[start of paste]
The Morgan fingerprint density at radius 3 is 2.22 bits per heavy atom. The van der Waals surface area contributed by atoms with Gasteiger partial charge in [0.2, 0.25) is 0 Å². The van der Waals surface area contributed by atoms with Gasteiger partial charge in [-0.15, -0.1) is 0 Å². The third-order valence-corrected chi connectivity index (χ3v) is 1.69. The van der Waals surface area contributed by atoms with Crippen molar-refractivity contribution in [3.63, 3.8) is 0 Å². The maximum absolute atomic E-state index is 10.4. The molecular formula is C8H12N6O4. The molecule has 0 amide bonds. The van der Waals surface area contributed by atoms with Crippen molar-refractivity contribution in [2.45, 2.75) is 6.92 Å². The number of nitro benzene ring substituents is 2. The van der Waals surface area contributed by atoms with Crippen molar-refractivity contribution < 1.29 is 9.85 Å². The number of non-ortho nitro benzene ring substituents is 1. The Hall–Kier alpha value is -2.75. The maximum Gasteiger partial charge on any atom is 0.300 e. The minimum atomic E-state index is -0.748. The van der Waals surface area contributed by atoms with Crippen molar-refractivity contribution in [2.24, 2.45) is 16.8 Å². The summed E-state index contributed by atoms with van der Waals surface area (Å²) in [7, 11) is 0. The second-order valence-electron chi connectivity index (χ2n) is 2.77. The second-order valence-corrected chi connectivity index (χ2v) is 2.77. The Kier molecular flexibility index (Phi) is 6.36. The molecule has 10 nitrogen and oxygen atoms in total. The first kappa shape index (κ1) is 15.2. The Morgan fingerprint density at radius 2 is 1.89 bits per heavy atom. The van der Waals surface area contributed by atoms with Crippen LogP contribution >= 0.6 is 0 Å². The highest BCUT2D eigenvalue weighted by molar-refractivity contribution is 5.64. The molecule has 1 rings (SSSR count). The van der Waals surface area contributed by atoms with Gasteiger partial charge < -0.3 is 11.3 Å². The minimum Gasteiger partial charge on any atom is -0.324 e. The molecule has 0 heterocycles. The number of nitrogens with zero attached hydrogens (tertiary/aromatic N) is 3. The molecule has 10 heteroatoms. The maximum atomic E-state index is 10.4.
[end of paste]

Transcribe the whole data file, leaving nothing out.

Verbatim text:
The Morgan fingerprint density at radius 3 is 2.22 bits per heavy atom. The van der Waals surface area contributed by atoms with Gasteiger partial charge in [0.2, 0.25) is 0 Å². The van der Waals surface area contributed by atoms with Gasteiger partial charge in [-0.15, -0.1) is 0 Å². The third-order valence-corrected chi connectivity index (χ3v) is 1.69. The van der Waals surface area contributed by atoms with Crippen molar-refractivity contribution in [3.63, 3.8) is 0 Å². The maximum absolute atomic E-state index is 10.4. The molecular formula is C8H12N6O4. The molecule has 0 amide bonds. The van der Waals surface area contributed by atoms with Crippen molar-refractivity contribution in [2.45, 2.75) is 6.92 Å². The number of nitro benzene ring substituents is 2. The van der Waals surface area contributed by atoms with Crippen molar-refractivity contribution < 1.29 is 9.85 Å². The number of non-ortho nitro benzene ring substituents is 1. The Hall–Kier alpha value is -2.75. The maximum Gasteiger partial charge on any atom is 0.300 e. The minimum atomic E-state index is -0.748. The van der Waals surface area contributed by atoms with Crippen molar-refractivity contribution in [2.24, 2.45) is 16.8 Å². The summed E-state index contributed by atoms with van der Waals surface area (Å²) in [7, 11) is 0. The second-order valence-electron chi connectivity index (χ2n) is 2.77. The second-order valence-corrected chi connectivity index (χ2v) is 2.77. The Kier molecular flexibility index (Phi) is 6.36. The molecule has 10 nitrogen and oxygen atoms in total. The first kappa shape index (κ1) is 15.2. The Morgan fingerprint density at radius 2 is 1.89 bits per heavy atom. The van der Waals surface area contributed by atoms with Crippen LogP contribution >= 0.6 is 0 Å². The highest BCUT2D eigenvalue weighted by molar-refractivity contribution is 5.64. The molecule has 1 rings (SSSR count). The van der Waals surface area contributed by atoms with Gasteiger partial charge < -0.3 is 11.3 Å². The minimum Gasteiger partial charge on any atom is -0.324 e. The molecule has 0 heterocycles. The number of nitrogens with zero attached hydrogens (tertiary/aromatic N) is 3. The molecule has 10 heteroatoms. The maximum atomic E-state index is 10.4.